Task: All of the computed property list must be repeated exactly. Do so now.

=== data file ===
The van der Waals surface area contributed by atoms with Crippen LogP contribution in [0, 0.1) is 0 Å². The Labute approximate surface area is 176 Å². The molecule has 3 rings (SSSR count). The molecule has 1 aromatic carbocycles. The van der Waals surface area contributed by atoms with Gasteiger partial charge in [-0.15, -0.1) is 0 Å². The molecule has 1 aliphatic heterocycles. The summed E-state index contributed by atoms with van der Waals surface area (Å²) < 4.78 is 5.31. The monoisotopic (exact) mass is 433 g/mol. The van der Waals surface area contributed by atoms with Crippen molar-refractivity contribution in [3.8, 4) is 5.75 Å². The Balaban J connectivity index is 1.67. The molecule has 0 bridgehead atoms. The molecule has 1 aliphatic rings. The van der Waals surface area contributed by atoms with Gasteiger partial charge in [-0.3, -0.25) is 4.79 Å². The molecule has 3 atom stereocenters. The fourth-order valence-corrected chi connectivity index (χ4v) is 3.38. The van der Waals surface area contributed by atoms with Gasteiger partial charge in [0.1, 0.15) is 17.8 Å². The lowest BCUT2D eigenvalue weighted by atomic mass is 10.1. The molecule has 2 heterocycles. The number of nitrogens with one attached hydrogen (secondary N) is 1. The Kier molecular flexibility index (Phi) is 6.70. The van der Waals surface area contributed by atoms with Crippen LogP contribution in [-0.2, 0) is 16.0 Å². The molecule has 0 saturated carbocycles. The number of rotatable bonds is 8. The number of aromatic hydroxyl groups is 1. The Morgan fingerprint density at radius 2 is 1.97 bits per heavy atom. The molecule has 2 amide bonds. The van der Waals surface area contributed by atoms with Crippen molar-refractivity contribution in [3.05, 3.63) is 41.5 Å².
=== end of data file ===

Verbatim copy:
The van der Waals surface area contributed by atoms with Crippen LogP contribution in [0, 0.1) is 0 Å². The Labute approximate surface area is 176 Å². The molecule has 3 rings (SSSR count). The molecule has 1 aromatic carbocycles. The van der Waals surface area contributed by atoms with Gasteiger partial charge in [-0.15, -0.1) is 0 Å². The molecule has 1 aliphatic heterocycles. The summed E-state index contributed by atoms with van der Waals surface area (Å²) < 4.78 is 5.31. The monoisotopic (exact) mass is 433 g/mol. The van der Waals surface area contributed by atoms with Crippen molar-refractivity contribution in [3.8, 4) is 5.75 Å². The Balaban J connectivity index is 1.67. The molecule has 0 bridgehead atoms. The molecule has 1 aliphatic rings. The van der Waals surface area contributed by atoms with Gasteiger partial charge in [-0.3, -0.25) is 4.79 Å². The molecule has 3 atom stereocenters. The fourth-order valence-corrected chi connectivity index (χ4v) is 3.38. The van der Waals surface area contributed by atoms with Gasteiger partial charge in [0.1, 0.15) is 17.8 Å². The lowest BCUT2D eigenvalue weighted by atomic mass is 10.1. The molecule has 2 heterocycles. The number of nitrogens with one attached hydrogen (secondary N) is 1. The Kier molecular flexibility index (Phi) is 6.70. The van der Waals surface area contributed by atoms with Crippen LogP contribution in [-0.2, 0) is 16.0 Å². The molecule has 0 saturated carbocycles. The number of rotatable bonds is 8. The number of aromatic hydroxyl groups is 1. The Morgan fingerprint density at radius 2 is 1.97 bits per heavy atom. The molecule has 2 amide bonds. The van der Waals surface area contributed by atoms with Crippen molar-refractivity contribution in [3.05, 3.63) is 41.5 Å².